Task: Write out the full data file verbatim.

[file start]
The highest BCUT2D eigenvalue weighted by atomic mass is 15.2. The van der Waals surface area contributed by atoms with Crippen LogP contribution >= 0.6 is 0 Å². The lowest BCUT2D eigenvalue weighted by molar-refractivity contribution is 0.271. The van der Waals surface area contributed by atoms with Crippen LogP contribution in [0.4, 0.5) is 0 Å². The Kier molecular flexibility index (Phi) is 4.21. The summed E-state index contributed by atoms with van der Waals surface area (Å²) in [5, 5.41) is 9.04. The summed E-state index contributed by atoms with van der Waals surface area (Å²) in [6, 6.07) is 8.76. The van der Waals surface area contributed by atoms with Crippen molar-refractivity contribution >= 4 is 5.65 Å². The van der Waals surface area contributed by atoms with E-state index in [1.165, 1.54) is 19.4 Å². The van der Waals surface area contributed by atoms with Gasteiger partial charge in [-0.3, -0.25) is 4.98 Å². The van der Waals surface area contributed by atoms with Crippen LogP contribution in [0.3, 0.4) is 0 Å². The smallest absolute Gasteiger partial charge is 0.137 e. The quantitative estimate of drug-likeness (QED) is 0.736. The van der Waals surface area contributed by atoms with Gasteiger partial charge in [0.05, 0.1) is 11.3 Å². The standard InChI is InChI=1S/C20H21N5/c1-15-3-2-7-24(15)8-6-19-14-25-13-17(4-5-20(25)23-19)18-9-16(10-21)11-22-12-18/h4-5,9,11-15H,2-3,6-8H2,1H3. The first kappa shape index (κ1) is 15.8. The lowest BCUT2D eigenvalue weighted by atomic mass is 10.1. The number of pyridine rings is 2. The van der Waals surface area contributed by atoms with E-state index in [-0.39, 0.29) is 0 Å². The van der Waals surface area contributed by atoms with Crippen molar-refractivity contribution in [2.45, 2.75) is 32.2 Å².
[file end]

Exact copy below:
The highest BCUT2D eigenvalue weighted by atomic mass is 15.2. The van der Waals surface area contributed by atoms with Crippen LogP contribution >= 0.6 is 0 Å². The lowest BCUT2D eigenvalue weighted by molar-refractivity contribution is 0.271. The van der Waals surface area contributed by atoms with Crippen LogP contribution in [0.4, 0.5) is 0 Å². The Kier molecular flexibility index (Phi) is 4.21. The summed E-state index contributed by atoms with van der Waals surface area (Å²) in [5, 5.41) is 9.04. The summed E-state index contributed by atoms with van der Waals surface area (Å²) in [6, 6.07) is 8.76. The van der Waals surface area contributed by atoms with Crippen molar-refractivity contribution >= 4 is 5.65 Å². The van der Waals surface area contributed by atoms with E-state index in [1.165, 1.54) is 19.4 Å². The van der Waals surface area contributed by atoms with Gasteiger partial charge in [-0.3, -0.25) is 4.98 Å². The van der Waals surface area contributed by atoms with Crippen LogP contribution in [0.3, 0.4) is 0 Å². The smallest absolute Gasteiger partial charge is 0.137 e. The quantitative estimate of drug-likeness (QED) is 0.736. The van der Waals surface area contributed by atoms with Gasteiger partial charge in [0.05, 0.1) is 11.3 Å². The standard InChI is InChI=1S/C20H21N5/c1-15-3-2-7-24(15)8-6-19-14-25-13-17(4-5-20(25)23-19)18-9-16(10-21)11-22-12-18/h4-5,9,11-15H,2-3,6-8H2,1H3. The first kappa shape index (κ1) is 15.8. The lowest BCUT2D eigenvalue weighted by atomic mass is 10.1. The number of pyridine rings is 2. The van der Waals surface area contributed by atoms with E-state index in [-0.39, 0.29) is 0 Å². The van der Waals surface area contributed by atoms with Crippen molar-refractivity contribution in [2.45, 2.75) is 32.2 Å².